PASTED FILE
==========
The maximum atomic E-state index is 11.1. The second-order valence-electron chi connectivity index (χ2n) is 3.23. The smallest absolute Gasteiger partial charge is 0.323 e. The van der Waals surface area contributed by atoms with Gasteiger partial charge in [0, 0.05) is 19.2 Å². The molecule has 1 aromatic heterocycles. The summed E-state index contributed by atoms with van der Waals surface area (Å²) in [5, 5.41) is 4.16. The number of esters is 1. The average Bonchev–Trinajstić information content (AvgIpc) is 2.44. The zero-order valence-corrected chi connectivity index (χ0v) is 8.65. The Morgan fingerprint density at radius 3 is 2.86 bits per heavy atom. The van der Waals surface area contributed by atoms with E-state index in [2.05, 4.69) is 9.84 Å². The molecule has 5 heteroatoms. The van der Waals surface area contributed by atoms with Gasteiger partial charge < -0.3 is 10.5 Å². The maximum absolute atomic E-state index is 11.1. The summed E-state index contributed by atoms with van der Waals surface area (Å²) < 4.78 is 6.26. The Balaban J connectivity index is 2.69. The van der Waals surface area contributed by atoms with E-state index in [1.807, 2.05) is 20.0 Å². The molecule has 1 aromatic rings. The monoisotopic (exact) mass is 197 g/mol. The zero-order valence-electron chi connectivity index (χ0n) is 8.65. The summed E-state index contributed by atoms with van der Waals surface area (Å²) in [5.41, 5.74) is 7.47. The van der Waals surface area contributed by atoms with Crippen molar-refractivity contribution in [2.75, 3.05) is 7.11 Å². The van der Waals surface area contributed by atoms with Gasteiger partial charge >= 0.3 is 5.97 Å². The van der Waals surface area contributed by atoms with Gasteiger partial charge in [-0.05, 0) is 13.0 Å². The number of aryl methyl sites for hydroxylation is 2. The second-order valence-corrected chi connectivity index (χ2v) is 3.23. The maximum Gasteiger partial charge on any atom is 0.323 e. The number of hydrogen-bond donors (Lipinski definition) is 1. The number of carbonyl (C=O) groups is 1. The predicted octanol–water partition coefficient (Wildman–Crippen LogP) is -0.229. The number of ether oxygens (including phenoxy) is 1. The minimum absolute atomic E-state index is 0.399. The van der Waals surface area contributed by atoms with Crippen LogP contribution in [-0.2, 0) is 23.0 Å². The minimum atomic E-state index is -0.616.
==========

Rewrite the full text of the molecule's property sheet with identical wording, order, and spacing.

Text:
The maximum atomic E-state index is 11.1. The second-order valence-electron chi connectivity index (χ2n) is 3.23. The smallest absolute Gasteiger partial charge is 0.323 e. The van der Waals surface area contributed by atoms with Gasteiger partial charge in [0, 0.05) is 19.2 Å². The molecule has 1 aromatic heterocycles. The summed E-state index contributed by atoms with van der Waals surface area (Å²) in [5, 5.41) is 4.16. The number of esters is 1. The average Bonchev–Trinajstić information content (AvgIpc) is 2.44. The zero-order valence-corrected chi connectivity index (χ0v) is 8.65. The Morgan fingerprint density at radius 3 is 2.86 bits per heavy atom. The van der Waals surface area contributed by atoms with E-state index in [2.05, 4.69) is 9.84 Å². The molecule has 5 heteroatoms. The van der Waals surface area contributed by atoms with Gasteiger partial charge < -0.3 is 10.5 Å². The maximum absolute atomic E-state index is 11.1. The summed E-state index contributed by atoms with van der Waals surface area (Å²) < 4.78 is 6.26. The Balaban J connectivity index is 2.69. The van der Waals surface area contributed by atoms with E-state index in [1.807, 2.05) is 20.0 Å². The molecule has 1 aromatic rings. The monoisotopic (exact) mass is 197 g/mol. The zero-order valence-electron chi connectivity index (χ0n) is 8.65. The summed E-state index contributed by atoms with van der Waals surface area (Å²) in [5.41, 5.74) is 7.47. The van der Waals surface area contributed by atoms with Crippen molar-refractivity contribution in [2.75, 3.05) is 7.11 Å². The van der Waals surface area contributed by atoms with Gasteiger partial charge >= 0.3 is 5.97 Å². The van der Waals surface area contributed by atoms with Gasteiger partial charge in [-0.05, 0) is 13.0 Å². The number of aryl methyl sites for hydroxylation is 2. The second-order valence-corrected chi connectivity index (χ2v) is 3.23. The maximum Gasteiger partial charge on any atom is 0.323 e. The number of hydrogen-bond donors (Lipinski definition) is 1. The number of carbonyl (C=O) groups is 1. The predicted octanol–water partition coefficient (Wildman–Crippen LogP) is -0.229. The number of ether oxygens (including phenoxy) is 1. The minimum absolute atomic E-state index is 0.399. The van der Waals surface area contributed by atoms with Crippen LogP contribution in [-0.2, 0) is 23.0 Å². The minimum atomic E-state index is -0.616.